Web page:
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Corsair Force MP400 M.2 NVMe SSD Review: Speedy, Spacious QLC

Infused with a high-performance Gen3 controller and cheap QLC flash, Corsair’s Force MP400 is a low-cost performer with up to 8TB of capacity.

Corsair Force MP400
(Image: © Tom's Hardware)

Games are getting larger and larger by the year and SSD adoption is soaring. It is wonderful that companies like Corsair and Sabrent are bringing massive 4TB and 8TB NVMe SSDs to market to accommodate potential buyers the option to consolidate their flash storage or just splurge on that high-capacity 8TB model. However, while great options for the minority who can afford such spacious flash, the majority will be entranced by the 1TB and 2TB models due to affordability.

(Image credit: Tom's Hardware)

Corsair’s Force MP400 leverages a high-performance NVMe SSD controller, one that enables faster performance over those half-baked entry-level options. Rather than run at a rather paltry 2GBps, the Phison E12S powering the MP400 offers up responsive performance for the mainstream crowd while the NAND flash helps the company maintain competitive pricing.

From its showing in today’s testing, the Corsair Force MP400 wasn’t the most impressive, though. Phison has implemented a larger SLC cache, but the MP400 still lagged the high-end competition in many benchmarks. While the QLC flash enables cheaper pricing, its performance isn’t the most responsive. And, that is apparent in the MP400’s sustained write performance that slows down to 120MBps at worst case.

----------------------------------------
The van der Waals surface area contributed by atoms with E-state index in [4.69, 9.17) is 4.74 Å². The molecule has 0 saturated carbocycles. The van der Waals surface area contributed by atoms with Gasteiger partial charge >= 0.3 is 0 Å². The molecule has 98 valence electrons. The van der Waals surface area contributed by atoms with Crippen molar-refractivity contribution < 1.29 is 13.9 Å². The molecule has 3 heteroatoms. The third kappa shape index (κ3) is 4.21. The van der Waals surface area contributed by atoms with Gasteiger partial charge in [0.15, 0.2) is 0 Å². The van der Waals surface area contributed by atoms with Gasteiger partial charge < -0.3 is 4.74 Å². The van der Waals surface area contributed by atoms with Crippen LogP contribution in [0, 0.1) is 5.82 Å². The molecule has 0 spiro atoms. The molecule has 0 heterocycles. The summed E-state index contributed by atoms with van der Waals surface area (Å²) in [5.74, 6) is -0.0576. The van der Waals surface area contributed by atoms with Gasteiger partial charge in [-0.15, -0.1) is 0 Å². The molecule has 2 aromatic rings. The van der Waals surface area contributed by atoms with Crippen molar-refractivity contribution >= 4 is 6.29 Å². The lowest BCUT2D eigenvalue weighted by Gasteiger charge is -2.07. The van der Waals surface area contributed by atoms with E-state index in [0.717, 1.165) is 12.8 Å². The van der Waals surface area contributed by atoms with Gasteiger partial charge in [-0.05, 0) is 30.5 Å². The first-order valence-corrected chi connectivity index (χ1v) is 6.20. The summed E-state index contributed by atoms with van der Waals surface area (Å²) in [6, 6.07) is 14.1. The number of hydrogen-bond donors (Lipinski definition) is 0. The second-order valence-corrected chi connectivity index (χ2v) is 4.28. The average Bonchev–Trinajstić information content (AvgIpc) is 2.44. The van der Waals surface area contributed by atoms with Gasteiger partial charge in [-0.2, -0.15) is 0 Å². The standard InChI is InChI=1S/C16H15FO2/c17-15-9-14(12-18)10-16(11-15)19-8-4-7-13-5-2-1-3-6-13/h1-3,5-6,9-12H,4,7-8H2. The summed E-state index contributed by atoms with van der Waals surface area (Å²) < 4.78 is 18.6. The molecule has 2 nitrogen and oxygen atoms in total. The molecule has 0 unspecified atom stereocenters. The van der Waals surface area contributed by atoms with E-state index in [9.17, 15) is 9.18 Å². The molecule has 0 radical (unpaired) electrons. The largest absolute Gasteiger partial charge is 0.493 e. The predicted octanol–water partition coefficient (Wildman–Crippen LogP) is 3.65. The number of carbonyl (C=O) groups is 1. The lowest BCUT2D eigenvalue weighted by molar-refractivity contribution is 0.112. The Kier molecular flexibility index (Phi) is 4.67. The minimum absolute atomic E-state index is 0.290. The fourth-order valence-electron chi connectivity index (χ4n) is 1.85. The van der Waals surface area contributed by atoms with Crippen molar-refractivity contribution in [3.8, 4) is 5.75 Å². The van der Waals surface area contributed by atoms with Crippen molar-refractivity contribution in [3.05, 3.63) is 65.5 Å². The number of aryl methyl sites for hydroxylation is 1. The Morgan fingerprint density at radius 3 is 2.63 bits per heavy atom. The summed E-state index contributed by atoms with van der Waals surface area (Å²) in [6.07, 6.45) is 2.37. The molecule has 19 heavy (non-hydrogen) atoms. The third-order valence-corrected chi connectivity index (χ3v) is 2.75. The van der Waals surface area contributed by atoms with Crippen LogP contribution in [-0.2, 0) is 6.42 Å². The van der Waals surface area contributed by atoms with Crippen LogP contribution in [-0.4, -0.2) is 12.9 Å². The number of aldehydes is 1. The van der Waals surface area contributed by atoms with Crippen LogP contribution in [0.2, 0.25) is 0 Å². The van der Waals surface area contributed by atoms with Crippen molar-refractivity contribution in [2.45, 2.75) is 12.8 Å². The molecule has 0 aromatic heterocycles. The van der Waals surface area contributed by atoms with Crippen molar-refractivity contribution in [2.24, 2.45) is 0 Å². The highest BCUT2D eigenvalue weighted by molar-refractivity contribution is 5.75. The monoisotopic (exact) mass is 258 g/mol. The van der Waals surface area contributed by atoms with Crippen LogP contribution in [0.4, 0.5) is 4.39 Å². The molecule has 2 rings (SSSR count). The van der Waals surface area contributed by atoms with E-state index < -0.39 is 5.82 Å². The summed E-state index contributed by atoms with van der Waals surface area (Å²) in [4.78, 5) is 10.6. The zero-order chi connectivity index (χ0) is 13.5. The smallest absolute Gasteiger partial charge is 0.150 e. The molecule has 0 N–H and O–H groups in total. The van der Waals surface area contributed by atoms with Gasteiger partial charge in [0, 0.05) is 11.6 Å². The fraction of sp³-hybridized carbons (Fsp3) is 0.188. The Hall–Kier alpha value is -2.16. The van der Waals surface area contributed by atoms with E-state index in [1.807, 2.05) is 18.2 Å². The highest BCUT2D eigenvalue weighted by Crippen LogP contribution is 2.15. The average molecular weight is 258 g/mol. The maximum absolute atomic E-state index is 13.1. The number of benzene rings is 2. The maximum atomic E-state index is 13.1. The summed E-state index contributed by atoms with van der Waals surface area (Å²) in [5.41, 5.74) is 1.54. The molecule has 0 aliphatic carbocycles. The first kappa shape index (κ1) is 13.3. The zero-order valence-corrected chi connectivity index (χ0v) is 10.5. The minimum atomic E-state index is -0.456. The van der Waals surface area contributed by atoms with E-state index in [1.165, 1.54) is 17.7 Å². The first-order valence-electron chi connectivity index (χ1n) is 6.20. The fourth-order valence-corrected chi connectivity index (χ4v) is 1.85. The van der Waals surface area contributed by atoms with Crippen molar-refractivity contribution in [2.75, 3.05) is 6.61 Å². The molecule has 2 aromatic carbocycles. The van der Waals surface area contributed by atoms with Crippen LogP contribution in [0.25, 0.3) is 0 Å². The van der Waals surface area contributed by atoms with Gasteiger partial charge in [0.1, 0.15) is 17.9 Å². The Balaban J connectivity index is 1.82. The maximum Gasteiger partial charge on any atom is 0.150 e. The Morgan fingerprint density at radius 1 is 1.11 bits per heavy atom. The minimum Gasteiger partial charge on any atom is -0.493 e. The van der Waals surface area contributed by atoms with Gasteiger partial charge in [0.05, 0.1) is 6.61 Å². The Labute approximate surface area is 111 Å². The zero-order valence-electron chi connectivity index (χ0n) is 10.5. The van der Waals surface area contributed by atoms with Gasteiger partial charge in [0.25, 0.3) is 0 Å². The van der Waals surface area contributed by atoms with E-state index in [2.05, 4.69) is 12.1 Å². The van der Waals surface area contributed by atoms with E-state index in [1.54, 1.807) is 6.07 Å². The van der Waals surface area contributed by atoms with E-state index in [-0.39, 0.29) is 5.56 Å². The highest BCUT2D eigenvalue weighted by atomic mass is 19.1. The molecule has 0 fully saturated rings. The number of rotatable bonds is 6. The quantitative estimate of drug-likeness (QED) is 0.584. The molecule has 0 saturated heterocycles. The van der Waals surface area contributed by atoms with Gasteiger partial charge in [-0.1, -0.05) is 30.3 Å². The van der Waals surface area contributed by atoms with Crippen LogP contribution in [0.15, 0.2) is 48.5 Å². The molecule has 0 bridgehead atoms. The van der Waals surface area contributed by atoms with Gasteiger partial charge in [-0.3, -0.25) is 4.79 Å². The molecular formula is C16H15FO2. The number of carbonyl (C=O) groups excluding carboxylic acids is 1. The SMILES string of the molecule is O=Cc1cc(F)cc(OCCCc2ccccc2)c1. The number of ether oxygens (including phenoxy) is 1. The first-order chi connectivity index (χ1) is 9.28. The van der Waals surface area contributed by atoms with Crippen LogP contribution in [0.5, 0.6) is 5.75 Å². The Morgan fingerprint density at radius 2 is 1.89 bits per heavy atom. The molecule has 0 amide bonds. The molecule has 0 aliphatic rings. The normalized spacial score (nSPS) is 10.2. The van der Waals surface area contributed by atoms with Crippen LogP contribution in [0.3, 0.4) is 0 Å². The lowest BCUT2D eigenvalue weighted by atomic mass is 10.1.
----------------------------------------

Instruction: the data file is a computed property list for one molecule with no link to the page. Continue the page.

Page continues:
Corsair’s Force MP400 isn’t the fastest M.2 NVMe by a longshot, and its endurance ratings are rather underwhelming, too. But the 5-year warranty and higher endurance at the higher capacities helps to offset that fact for some. The 8TB model is rated to sustain up to 1,600 TB of writes over its warranty, which is comparable to that of Corsair’s 1TB Force MP510 and MP600.

At 1TB, Corsair’s Force MP400 faces some very tough competition, though. SK hynix’s Gold P31 offers up Samsung 970 EVO Plus-like performance or the Adata XPG SX8200 Pro for just $15 more. If you are comparing at the same $120 price, Silicon Motion’s P34A80 is priced the same and offers much more insistent performance or if you would prefer an alternative look to the MP400’s black aesthetic, then Sabrent’s Rocket Q should offer up similar performance with a brighter design. 

Still, Corsair fans will appreciate the simple and clean looks and typically much-faster-than-SATA performance, even at the smallest capacity. Overall, the MP400 is a decent value for those looking for a new NVMe SSD in a compact M.2 form factor. And if you’re looking for an SSD as large as 8TB, it’s still one of your only consumer-focused options.

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